Again, prejudice followed me into the waiting room that Friday afternoon. I was socialized by a system to accept the diagnostics of those in white coats. It never occurred to me that medicine usually attacks the symptom(s) but ultimately, not the problem(s) which created the symptom(s); or how prescriptions constantly fight against our immunity. It never occurred to me that genetics has been, time and time again, used as an excuse (i.e. “Oh, well since your mother has a bad fill-in-the-blank, then there’s nothing really you can do if you have it since it was passed down to you” or “He died of a heart attack at 50, but it ran in the family”); could it be that through DNA, our bodies are prone to certain conditions if we follow the diets and lifestyle trends as our parents and especially if we are raised in the same environments as they were? Could it be that if I started focusing my finances towards good groceries now, would I need to worry so much about the necessity of health insurance later on?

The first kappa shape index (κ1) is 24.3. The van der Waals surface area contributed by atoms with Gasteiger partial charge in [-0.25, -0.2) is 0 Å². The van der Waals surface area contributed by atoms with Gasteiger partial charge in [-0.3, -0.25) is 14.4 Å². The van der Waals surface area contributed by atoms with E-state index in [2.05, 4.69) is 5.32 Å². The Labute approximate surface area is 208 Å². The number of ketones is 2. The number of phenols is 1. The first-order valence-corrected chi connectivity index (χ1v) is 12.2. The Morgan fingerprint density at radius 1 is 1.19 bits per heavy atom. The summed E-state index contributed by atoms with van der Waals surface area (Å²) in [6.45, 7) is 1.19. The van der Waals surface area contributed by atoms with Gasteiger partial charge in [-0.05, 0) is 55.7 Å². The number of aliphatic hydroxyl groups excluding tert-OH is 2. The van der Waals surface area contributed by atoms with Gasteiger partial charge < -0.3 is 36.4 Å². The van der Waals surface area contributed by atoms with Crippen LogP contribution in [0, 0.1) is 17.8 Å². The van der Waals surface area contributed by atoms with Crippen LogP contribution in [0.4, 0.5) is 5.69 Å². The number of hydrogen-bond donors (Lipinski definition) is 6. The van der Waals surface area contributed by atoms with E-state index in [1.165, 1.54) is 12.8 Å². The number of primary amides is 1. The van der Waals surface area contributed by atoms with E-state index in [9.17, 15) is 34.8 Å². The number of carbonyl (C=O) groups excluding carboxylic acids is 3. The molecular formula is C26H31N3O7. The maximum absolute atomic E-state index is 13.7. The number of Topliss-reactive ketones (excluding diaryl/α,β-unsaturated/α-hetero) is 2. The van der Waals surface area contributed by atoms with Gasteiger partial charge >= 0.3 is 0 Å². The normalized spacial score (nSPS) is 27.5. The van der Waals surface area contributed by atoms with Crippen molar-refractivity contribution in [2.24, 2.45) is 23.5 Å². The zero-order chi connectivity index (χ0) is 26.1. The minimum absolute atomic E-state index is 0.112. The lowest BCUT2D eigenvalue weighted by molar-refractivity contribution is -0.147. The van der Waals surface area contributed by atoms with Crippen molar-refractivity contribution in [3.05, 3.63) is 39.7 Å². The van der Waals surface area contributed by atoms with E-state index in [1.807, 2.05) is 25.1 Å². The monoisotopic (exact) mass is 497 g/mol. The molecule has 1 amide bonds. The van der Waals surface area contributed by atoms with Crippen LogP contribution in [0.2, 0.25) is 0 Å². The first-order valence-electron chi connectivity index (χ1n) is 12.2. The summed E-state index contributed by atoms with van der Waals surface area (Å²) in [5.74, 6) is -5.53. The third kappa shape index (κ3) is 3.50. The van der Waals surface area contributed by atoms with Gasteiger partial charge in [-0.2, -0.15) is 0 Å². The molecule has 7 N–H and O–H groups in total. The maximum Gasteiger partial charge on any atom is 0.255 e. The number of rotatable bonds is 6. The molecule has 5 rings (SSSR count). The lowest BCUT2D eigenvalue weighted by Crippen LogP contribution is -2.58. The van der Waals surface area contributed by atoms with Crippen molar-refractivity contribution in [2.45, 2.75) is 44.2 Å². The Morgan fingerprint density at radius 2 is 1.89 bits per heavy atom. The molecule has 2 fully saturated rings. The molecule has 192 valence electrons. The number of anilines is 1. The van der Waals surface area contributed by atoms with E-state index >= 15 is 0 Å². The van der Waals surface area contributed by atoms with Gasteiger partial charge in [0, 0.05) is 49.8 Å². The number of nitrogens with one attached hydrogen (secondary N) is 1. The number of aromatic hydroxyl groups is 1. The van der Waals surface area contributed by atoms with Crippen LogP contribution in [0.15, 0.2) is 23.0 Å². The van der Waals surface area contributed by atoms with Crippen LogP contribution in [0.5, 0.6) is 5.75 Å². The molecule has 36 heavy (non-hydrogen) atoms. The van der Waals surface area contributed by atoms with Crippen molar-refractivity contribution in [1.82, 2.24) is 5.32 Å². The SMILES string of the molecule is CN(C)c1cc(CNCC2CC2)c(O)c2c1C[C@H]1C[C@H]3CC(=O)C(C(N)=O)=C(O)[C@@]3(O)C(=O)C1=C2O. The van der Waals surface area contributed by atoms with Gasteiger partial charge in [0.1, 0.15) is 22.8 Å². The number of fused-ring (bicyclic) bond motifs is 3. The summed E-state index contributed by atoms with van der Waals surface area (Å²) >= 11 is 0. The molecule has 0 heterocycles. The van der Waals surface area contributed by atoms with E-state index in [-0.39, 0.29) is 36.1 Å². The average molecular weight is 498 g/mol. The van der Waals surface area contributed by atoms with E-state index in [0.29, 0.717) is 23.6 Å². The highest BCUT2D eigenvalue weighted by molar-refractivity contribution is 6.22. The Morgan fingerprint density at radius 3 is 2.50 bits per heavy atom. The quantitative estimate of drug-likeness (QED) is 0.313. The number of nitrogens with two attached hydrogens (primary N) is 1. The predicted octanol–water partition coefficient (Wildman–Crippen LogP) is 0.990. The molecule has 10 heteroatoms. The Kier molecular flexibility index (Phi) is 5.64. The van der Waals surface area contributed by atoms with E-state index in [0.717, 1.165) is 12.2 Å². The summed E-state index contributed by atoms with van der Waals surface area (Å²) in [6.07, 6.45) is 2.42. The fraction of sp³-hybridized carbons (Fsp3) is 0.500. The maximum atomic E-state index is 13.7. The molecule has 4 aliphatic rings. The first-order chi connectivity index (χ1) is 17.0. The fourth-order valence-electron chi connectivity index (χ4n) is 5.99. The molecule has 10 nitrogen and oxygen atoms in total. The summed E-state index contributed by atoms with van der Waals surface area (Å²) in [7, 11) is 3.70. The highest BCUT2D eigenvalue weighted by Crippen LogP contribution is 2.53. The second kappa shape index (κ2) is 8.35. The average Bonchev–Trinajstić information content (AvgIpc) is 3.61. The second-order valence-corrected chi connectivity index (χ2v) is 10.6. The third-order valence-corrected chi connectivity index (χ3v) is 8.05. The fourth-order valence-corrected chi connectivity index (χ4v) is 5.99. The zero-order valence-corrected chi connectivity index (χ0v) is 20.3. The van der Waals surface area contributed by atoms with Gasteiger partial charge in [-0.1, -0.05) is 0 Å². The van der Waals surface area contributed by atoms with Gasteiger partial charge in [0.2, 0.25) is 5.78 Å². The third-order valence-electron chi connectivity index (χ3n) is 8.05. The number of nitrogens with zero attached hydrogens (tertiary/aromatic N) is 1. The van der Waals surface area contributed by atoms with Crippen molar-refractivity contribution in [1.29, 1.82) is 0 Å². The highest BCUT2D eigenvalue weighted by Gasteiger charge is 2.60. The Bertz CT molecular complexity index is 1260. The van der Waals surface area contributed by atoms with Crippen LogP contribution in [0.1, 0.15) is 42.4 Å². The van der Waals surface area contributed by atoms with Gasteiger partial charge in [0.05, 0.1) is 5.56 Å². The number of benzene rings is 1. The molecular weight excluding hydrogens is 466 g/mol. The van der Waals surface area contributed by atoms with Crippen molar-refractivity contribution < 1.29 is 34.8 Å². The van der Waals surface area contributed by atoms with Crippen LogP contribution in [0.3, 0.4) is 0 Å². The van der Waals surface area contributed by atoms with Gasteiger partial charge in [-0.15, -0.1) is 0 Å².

Marg came out of her office and invited me inside so our session could proceed. From first looks, she had the wisdom in her gaze of someone middle-aged but seemed, physically, at least 10 years younger. Her voice was gentle and encouraging, and she answered questions firmly and with grace. She performed a vegatest on me, which sent painless electric currents throughout my body to determine a) intolerances, b) deficiencies, c) acid levels and d) how organs were functioning. I held a metal rod and she poked at my big toe. Apparently, I was too acidic. The worst organs were my intestinal lining, liver and thyroid. I lacked zinc, magnesium, chromium and boron. I didn’t respond well to dairy, sugar, wheat and coffee. Her feedback would require me to change what I ate and how I moved, like exercising three to four times a week, adding meat again because my blood type was O positive, consuming six handfuls of veggies and three palms of protein a day, going gluten-free, and taking a dietary supplement, a multi-vitamin, B12, detox clay, high-concentrated fish oil and zinc powder; she supplied the last three.